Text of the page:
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Underwear Boy vs. The Witch

 

 

 

UNDERWEAR BOY vs. THE WITCH

 

 

 

a Native American children’s story

by

 

That Native Thomas

published by

Hosstyle Publishing

Proverbs 13:6

 

distributed by Shakespir

 

This ebook is copyrighted material

and must not be copied, reproduced,

transferred, distributed, leased,

licensed or publicly performed

or used in any way except as

specifically permitted in

writing by the author, as

allowed under the terms and

conditions under which it was

purchased or as strictly permitted

by applicable copyright law. Any

unauthorized distribution or use of

this text may be a direct infringement

of the author’s rights and those

responsible may be liable in law

accordingly.

 

This is a work of fiction and any

resemblance between the characters

and persons living or dead is purely

coincidental.

 

 

Cover by: Butch Yeahpau

 

Copyright 2015 Hosstyle Publishing

 

www.hosstylepublishing.com

Note from the author

 

 

 

****

 

 

 

In the tradition of Native American storytelling, I have added sound effects, which are given in , to enhance the story and they should be used while reading the story to children and other audiences. Native Americans are great story tellers and have a very unique way of telling stories, using sound effects as much as possible and using as much arm, hand, and body movement to accompany the story as well. I wrote this story specifically to be read by a parent to their child/children. And I hope Natives and Non-Natives will enjoy Underwear Boy, a Native American super-hero needed by his people

 

 

 

Ah-ho (thank you)

Jerome Jumps-To-Clouds was a ten-year-old boy from the Apache tribe, raised in Indian City by his mother and his grandparents, since his father’s animal spirit must have been a ghost, because he vanished from their lives just like a ghost (whoosh) a little after Jerome was born. His grandpa was a direct descendant of Geronimo and shared many stories of Geronimo’s bravery against his enemies. Those stories stuck in Jerome’s mind, even after his grandpa died when he was just seven-years-old. For the next three years of his life, Jerome found stories of other great men from comic books he read and cartoons he watched. It was how (dun-dun-dah!) “Underwear Boy” came to be. He did not come up with his name though, it was a few Kiowa Indians that saw him one night in his outfit and called him “Kodayez Tahlee,” which in Kiowa meant, (dun-dun-dah!) “Underwear Boy.” Jerome had strong medicine in him and he wanted to use it to get rid of all the villains of Indian City, so he decided to become a super-hero, like Geronimo, like Batman, and like Optimus Prime. So one day, he went to Wal-Mart to buy a loin cloth, which Indians in the old days use to wear as shorts, but Wal-Mart didn’t sell them. Instead, he found a warbonnet, which was a feathery headdress Indian chiefs in the old days use to wear, from a Halloween costume and some face paint that he could use for war paint. He went home that day and became (dun-dun-dah!) “Underwear Boy!” A super-hero, who wore nothing but white underwear, since he couldn’t find a loin cloth, a pair of tennis shoes, along with a fake warbonnet over his long braided hair, and war paint on his face that consisted of a thick red stripe over his eyes from ear to ear with two small black stripes bordering the top and bottom of the red stripe. Every night after that day, from the top of Indian City’s highest building, which was only three stories tall, (dun-dun-dah!) Underwear Boy would watch over his people, awaiting their next villain.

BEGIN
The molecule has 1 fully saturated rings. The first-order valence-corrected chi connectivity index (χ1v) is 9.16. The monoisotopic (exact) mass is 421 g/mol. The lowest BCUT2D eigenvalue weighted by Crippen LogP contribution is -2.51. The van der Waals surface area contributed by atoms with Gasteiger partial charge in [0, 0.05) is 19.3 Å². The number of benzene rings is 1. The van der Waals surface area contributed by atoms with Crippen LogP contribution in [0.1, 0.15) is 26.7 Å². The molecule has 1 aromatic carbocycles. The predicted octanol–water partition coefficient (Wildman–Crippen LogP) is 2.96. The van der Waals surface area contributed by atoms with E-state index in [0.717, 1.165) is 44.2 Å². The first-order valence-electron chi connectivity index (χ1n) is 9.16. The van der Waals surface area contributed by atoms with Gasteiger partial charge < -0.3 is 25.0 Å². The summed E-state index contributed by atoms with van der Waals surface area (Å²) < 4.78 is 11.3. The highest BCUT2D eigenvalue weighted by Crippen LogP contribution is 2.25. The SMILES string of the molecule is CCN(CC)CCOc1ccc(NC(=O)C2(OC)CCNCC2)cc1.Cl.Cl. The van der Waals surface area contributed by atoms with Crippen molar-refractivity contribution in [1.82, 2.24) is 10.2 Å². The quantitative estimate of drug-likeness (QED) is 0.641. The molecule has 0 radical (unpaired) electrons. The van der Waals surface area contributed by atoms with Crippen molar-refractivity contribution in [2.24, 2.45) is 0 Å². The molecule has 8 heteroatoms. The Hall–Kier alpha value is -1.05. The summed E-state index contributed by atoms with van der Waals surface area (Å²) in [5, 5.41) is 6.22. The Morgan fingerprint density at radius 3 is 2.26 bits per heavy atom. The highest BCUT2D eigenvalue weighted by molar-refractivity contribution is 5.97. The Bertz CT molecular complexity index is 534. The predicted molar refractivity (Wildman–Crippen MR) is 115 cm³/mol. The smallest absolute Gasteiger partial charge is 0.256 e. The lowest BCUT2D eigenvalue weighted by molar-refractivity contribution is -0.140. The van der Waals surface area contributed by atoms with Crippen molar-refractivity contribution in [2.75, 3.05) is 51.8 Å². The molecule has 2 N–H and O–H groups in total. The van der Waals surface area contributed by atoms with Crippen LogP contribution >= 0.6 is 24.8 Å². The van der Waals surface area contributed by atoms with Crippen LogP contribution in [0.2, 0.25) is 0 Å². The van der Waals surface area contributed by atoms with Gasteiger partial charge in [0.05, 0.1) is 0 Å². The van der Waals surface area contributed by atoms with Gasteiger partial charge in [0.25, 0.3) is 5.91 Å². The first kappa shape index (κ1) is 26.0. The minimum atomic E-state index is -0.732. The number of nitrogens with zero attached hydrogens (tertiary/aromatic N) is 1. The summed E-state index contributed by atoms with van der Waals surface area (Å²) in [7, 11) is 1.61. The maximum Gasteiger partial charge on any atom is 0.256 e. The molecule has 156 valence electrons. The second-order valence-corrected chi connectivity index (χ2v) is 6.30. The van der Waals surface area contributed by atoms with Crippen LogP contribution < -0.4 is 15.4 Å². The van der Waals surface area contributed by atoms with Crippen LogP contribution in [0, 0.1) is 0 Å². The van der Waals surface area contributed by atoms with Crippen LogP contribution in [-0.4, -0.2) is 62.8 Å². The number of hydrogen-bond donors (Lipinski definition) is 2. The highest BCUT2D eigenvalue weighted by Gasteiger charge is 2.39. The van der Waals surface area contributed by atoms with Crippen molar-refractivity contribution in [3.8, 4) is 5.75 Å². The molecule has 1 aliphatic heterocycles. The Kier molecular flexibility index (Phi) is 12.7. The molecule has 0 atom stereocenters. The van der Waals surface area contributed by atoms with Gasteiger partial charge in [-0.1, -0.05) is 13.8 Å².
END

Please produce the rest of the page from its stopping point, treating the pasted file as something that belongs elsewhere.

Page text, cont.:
One November night, only one night after Halloween, Underwear Boy was sitting in his watch tower, picking Tootsie Rolls and Laffy Taffy candy from his teeth, when he heard something very unusual . He looked in the direction the noise was coming from and saw a moving truck driving into Indian City. Underwear Boy left his watch tower and followed the moving truck to the driveway of a house that had been empty for a long time. Once the moving truck parked, the driver’s side door opened. Underwear Boy watched from behind a tree across the street. A black cat (meow) emerged from the moving truck first, then a white woman, with long, black hair and a real warbonnet on, got out next. It confused Underwear Boy because he knew warbonnets were meant to be worn only by chiefs, not by women and definitely not by a white woman, so how she got her fancy warbonnet and why she was wearing it, he didn’t know, but the sight of it made him jealous. It was way better than his fake Wal-Mart warbonnet. It also confused him that the woman was white because there were no white people in Indian City, only Native people from different tribes. Once she was out of the moving truck, she picked up the black cat, which turned its head toward Underwear Boy and hissed (hisssss!). Underwear Boy quickly took full cover behind the tree, but as he did, he pooted really loud (BLLLERRR!). Tootsie Rolls gave him gas, so it was no surprise to him, but it was a surprise to the warbonnet-wearing white woman.

 

“Who goes there?” the warbonnet-wearing white woman asked out loud. Instead of answering, Underwear Boy took off running, pooting the whole way (blllerrr! blllerrr! blllerrr!). Tootsie Rolls gave him gas bad. It was dark, so the warbonnet-wearing white woman only saw a pair of white, pooting underwear run away from a tree across the road. It was not the warcry Underwear Boy always wanted to give his first villain, but it was a warcry and a warcry from the buns was the worst kind of warcry a Native could give his enemy .